The most important values which the Igbo race upholds and stands for, at all times, is the truth; honesty, justice, and uprightness. Anytime these values are tampered with, calamities, even sickness or death might result.
The Igbo people pay so much attention to truth and honesty; therefore, whenever the duo are in conflict with an issue, a man might be required to swear before an oracle. It is a well known fact that the oracle kills the guilty; either at the spot, or after some days, months, years. I might release a treatise on the subject of taking oaths and the oracles, subsequently. Momentarily, we shall lay emphasis on the ‘Ọfọ’
The Ọfọ is a five to six inches staff that stands for the truth, honesty; most importantly, justice. It is not just any stick, it is made from detarium elastica and varies greatly in size depending on who is wielding it and the institution it represents.
Ọfọ is believed to be a symbol of authority, like the mace in a legislative house. Its appearance is respected just as you would respect the modern day legislative mace. Whatever one prays for, holding the Ọfọ and stamping it to the ground, is believed to be established. Like the gravel in the hands of the chief judge or the leader of the legislative house, so is the Ọfọ in the hands of its holder.
Not everyone can hold the Ọfọ. The owner, or the bearer of the Ọfọ must ensure uprightness, honesty, without blames. They must uphold justice at all times and be sure to speak the truth concerning anything that require their opinion. Ọfọ is defiled, and becomes ineffective if its bearer does not possess these values alongside.
Ofo does not go alone, the Ogu is his worthy companion, thus, the two are inseparable, that’s why you hear about ‘ofo na ogu” people rarely mentions the ofo without adding ogu to it.
Ogu, like the ofo, stands for innocence, it is represented also with a shorter stick tied with palm leaves to represent peace and innocence, it is less deadly than the ofo and it is unleashed first before the ofo. The ogu is like a warning, telling you that the ofo will be unleashed anytime if the problem is not settled, the ogu offers a hand of Peace but the ofo comes in when every attempt at peace has failed, this shows the socio cultural functions of the ofo in settling disputes in the society.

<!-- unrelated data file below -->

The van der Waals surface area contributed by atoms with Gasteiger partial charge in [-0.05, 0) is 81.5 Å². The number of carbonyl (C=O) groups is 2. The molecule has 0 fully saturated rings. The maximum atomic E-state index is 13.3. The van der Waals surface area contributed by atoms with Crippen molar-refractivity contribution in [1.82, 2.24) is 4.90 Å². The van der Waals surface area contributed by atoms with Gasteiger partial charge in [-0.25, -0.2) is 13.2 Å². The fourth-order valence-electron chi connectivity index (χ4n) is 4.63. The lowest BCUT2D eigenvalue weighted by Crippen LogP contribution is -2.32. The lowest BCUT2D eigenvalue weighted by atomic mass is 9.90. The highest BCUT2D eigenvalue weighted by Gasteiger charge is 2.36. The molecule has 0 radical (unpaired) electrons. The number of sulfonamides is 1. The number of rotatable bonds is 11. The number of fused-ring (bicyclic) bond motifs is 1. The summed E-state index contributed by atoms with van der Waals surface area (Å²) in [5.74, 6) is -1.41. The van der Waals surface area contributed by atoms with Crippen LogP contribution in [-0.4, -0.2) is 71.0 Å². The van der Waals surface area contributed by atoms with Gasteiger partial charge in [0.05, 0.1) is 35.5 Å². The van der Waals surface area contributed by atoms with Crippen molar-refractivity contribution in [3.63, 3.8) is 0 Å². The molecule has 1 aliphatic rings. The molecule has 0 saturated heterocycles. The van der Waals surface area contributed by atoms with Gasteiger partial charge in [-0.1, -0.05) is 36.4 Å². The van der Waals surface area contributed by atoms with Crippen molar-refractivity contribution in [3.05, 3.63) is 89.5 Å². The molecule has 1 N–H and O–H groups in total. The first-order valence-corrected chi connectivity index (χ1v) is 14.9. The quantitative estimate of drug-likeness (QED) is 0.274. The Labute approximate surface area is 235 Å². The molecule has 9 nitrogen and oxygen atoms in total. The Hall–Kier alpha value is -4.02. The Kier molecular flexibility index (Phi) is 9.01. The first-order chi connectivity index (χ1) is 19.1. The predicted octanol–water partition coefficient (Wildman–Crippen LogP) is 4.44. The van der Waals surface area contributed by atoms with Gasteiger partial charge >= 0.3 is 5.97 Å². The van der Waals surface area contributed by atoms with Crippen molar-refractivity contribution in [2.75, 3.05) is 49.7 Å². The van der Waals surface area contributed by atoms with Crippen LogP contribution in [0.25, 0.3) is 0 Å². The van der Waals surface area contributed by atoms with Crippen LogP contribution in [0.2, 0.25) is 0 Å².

The first born male of every family is the bearer of the family’s ofo. His duty is to protect the family and pray for them with the Ọfọ, and if there is any dispute, he settles it amicably.
It will be very important to note that the does not come out only in the times of serious trouble but it is used in general everyday prayers depending on the choice of the bearer.
Every community in Igboland has the community ofo, this ofo is used to pray for the community and it is mostly placed at the oldest man’s house, to show he’s the first born of the community, during crises or wars the community ofo is unleashed , prayed with and stamped to the ground after such prayers to establish what has already being said.
In the ancient times, the Igbo people uses the ofo to choose their leaders, it is believed that the community ofo can never stay in the hands of an irresponsible man or the wrong man, so, during this process the men are required to pick the ofo one after the other and the wrong person has never succeded in lifting the ofo. The size of the community ofo is quite different from the normal family ofo. The community ofo is bigger in size because of the many people it is serving.
A woman can never be the bearer of an Ọfọ, this is not just a law, as no one knows when it was made, but the Igbo women automatically knows their place in the society and does not go beyond it. Whenever the ofo appears or is unleashed it appeals to the people that it is time to say the truth even if the parties has being lying all along, such is the power of the ofo.
Ọfọ is like the staff of office, and its bearers are respected as much as the Ọfọ is values.
In towns like Alor in Anambra state, the king is the “Aka ji ofor Alor” the hand that bears the ofo of Alor.
It is also worthwhile to know, the general Ọfọ of Igboland is at the palace of Gad in Agulueri, Anambra State, which is believed to the head of Igbo towns.
The Ọfọ is still very much in use today; although civilization, Christianity, and colonization has taken heavy tolls on it. The people practicing the Igbo traditional religion uses the ofo and believes so much in it’s efficacy.
Ifesinachi Nnabugwu reporting, Obinwannem News